The importance of natural gas goes far beyond chemicals. Nucor began as a "mini-mill," melting scrap to make high-quality steel, and is now the nation's top structural steel vendor. But scrap steel is getting scarce and expensive, so Nucor has been locking up long-term supplies of natural gas so it can make its own iron using a highly efficient, but energy-intensive, "direct reduced iron" (DRI) technology, not feasible without low-cost gas. The company is opening a mammoth DRI plant in Louisiana, and is starting to build another. Within a few years, the company plans for all of its facilities to be run on natural gas.

The new energy sector is also a big consumer of manufacturing. Energy-bearing shale is typically quite deep, often two miles or more below the surface, and its retrievable hydrocarbons are thinly distributed. So collection well pipes must extend a mile, or even two miles, horizontally through the shale to access a meaningful amount of product. Each shale well requires up to 100 tons of high-quality steel pipe; fleets of specially adapted trucks and trailers; a small hangar of earthmoving, drilling, and other equipment; specialty chemicals, sands, and ceramics; and some very high-end seismic and other underground imaging gear. Much of these products are now U.S. specialties. According to the annual Oil & Gas Journal survey, U.S. energy industry investments will total $348 billion in 2013, equivalent to about 2 percent of GDP, with much of the investment sourced from overseas.

Recently, several Wall Street economists have raised doubts about the manufacturing recovery. Yes, the economy has added 550,000 manufacturing jobs since the Great Recession, they concede, but doesn't that always happen in a recovery? Well, no. Before this recent uptick, manufacturing employment has fallen, in good times and bad, since 1997 -- and this is an unusually weak recovery.

At the same time, foreign steel companies and chemical companies are moving operations to the United States to service the energy industry and to take advantage of low energy prices (although China is still far and away the world's largest steel producer.) Dow Chemical has compiled a list of 108 new energy-intensive manufacturing projects from more than 80 U.S. and foreign companies either under construction or in development in the United States, with total planned investment of nearly $100 billion. About one-third are already underway or due to start construction this year; 60 percent are scheduled to be under construction by 2015.

Reputable forecasting organizations, like Citi GPS, suggest a total gain of several million U.S. jobs, including both direct and indirect job creation. One of the great attractions of manufacturing, in contrast to, say, software and finance, is that it has a high employment multiplier. Manufacturing production requires raw material and machinery supply chains, physical shipping and distribution, intensive tracking, inventory, and warehousing operations.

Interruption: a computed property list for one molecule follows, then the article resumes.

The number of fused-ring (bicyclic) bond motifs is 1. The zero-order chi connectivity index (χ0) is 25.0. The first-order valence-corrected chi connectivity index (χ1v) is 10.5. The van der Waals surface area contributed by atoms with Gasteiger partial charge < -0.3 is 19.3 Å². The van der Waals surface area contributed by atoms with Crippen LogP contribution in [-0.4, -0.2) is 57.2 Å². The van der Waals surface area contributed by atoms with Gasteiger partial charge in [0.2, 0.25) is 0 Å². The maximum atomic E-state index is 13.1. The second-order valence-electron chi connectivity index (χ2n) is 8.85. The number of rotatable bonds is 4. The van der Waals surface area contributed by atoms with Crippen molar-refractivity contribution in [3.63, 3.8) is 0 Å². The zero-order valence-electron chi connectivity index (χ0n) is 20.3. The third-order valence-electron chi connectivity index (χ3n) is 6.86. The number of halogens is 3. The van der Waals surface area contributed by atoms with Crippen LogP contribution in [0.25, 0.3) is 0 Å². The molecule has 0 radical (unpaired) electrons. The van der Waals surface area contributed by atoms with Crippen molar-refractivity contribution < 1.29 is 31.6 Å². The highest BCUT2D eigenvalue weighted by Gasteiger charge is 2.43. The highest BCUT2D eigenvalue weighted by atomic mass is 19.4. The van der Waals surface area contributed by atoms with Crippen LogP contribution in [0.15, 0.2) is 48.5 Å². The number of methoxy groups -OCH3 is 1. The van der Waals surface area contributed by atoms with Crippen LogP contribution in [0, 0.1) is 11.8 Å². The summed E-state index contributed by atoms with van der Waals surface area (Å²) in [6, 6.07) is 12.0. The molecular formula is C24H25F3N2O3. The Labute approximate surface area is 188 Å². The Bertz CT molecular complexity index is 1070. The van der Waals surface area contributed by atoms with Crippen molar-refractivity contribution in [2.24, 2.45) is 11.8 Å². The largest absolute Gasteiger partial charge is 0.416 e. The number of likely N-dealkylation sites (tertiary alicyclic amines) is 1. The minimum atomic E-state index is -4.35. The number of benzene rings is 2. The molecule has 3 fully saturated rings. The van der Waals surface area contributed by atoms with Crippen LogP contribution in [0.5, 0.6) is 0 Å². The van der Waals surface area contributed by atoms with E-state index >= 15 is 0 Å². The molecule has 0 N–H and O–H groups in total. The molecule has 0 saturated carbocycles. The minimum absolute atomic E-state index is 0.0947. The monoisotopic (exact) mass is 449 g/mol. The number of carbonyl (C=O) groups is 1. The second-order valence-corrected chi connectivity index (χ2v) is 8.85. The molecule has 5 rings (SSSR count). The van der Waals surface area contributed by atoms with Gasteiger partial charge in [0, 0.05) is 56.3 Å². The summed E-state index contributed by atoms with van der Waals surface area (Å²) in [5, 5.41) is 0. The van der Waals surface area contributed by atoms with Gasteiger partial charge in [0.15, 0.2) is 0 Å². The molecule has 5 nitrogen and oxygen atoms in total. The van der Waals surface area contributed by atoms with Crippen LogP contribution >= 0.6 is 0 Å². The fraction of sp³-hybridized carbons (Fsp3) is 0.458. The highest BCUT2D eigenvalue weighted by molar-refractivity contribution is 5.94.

At the same time, these are long-lead time projects. A manufacturing resurgence won't unfold with the speed of, say, a tech-stock boom. Dow Chemical's big new plastics plant will cost $1.7 billion, and take until 2017 to complete. Almost all the projects on Dow's 108-project list have similarly long lead times. But the scale of the commitments is a reason for confidence. These are permanent additions to U.S. production capacity that will fuel a recovery with much more staying power than, say, the housing boom in the 2000s.

The stars are in place for a long-lasting, well-balanced, manufacturing-driven, U.S. recovery -- one that could greatly improve prospects for the country's squeezed and struggling middle class. Meanwhile, a healthy and prosperous China is very much in the U.S. interest, and we should fear the consequences of a messy Chinese slowdown. But the twenty-first century so far has not been a joy ride for the United States. There would be no harm in taking quiet pleasure in a relative repositioning of trans-Pacific karmas.



What Happens Overseas Should Stay Overseas

Why foreign-policy wonks shouldn't write about domestic policy.

The foreign-policy universe is a bit like Mean Girls. Just as that film broke down high school into very specific subcultures, the world of foreign-policy wonks also has its own particular fiefdoms. Smug Realists, for example, can't resist teasing other cliques with taunts about Iraq or "imperialism." There are the Snooty Africanists, who disdain (often with cause) all popular media coverage of that continent as ridiculously superficial. And the Climate Change Crowd can't believe the rest of us are debating trivialities as the atmosphere gets saturated with carbon dioxide.

In recent years, however, I've noticed a new subculture emerging among foreign policy professionals. They frequent Council on Foreign Relations (CFR) meetings, Sunday morning talk shows, C-SPAN Book TV talks, and the New York Times op-ed page. Let's call them the Turning Inward crowd. To be clear, they are not isolationists -- I defy anyone to use that term on Thomas Friedman, Michael Mandelbaum, Charles Kupchan, or Richard Haass. Rather, what defines the Turning Inward crowd is the belief that the source of America's biggest problems does not lie overseas, but at home. Therefore, any responsible foreign-policy wonk needs to turn his or her analytic lens to what ails the United States first before focusing on the rest of the world.